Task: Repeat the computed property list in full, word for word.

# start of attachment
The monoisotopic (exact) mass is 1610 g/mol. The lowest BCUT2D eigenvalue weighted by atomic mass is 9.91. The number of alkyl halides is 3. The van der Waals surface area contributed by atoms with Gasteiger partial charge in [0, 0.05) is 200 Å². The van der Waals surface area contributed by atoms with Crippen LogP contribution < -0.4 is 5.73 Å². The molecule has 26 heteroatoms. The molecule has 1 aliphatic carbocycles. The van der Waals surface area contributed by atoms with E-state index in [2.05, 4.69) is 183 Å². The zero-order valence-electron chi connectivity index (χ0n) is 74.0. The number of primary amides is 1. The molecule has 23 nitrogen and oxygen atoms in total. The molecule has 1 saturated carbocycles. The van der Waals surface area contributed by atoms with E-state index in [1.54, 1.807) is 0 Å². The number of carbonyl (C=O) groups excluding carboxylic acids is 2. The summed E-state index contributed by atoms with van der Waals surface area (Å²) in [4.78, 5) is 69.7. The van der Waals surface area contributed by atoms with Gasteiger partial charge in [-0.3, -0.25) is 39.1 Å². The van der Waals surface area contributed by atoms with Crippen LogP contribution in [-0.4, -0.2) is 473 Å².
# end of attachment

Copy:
The monoisotopic (exact) mass is 1610 g/mol. The lowest BCUT2D eigenvalue weighted by atomic mass is 9.91. The number of alkyl halides is 3. The van der Waals surface area contributed by atoms with Gasteiger partial charge in [0, 0.05) is 200 Å². The van der Waals surface area contributed by atoms with Crippen LogP contribution < -0.4 is 5.73 Å². The molecule has 26 heteroatoms. The molecule has 1 aliphatic carbocycles. The van der Waals surface area contributed by atoms with E-state index in [2.05, 4.69) is 183 Å². The zero-order valence-electron chi connectivity index (χ0n) is 74.0. The number of primary amides is 1. The molecule has 23 nitrogen and oxygen atoms in total. The molecule has 1 saturated carbocycles. The van der Waals surface area contributed by atoms with E-state index in [1.54, 1.807) is 0 Å². The number of carbonyl (C=O) groups excluding carboxylic acids is 2. The summed E-state index contributed by atoms with van der Waals surface area (Å²) in [4.78, 5) is 69.7. The van der Waals surface area contributed by atoms with Gasteiger partial charge in [-0.3, -0.25) is 39.1 Å². The van der Waals surface area contributed by atoms with Crippen LogP contribution in [-0.4, -0.2) is 473 Å².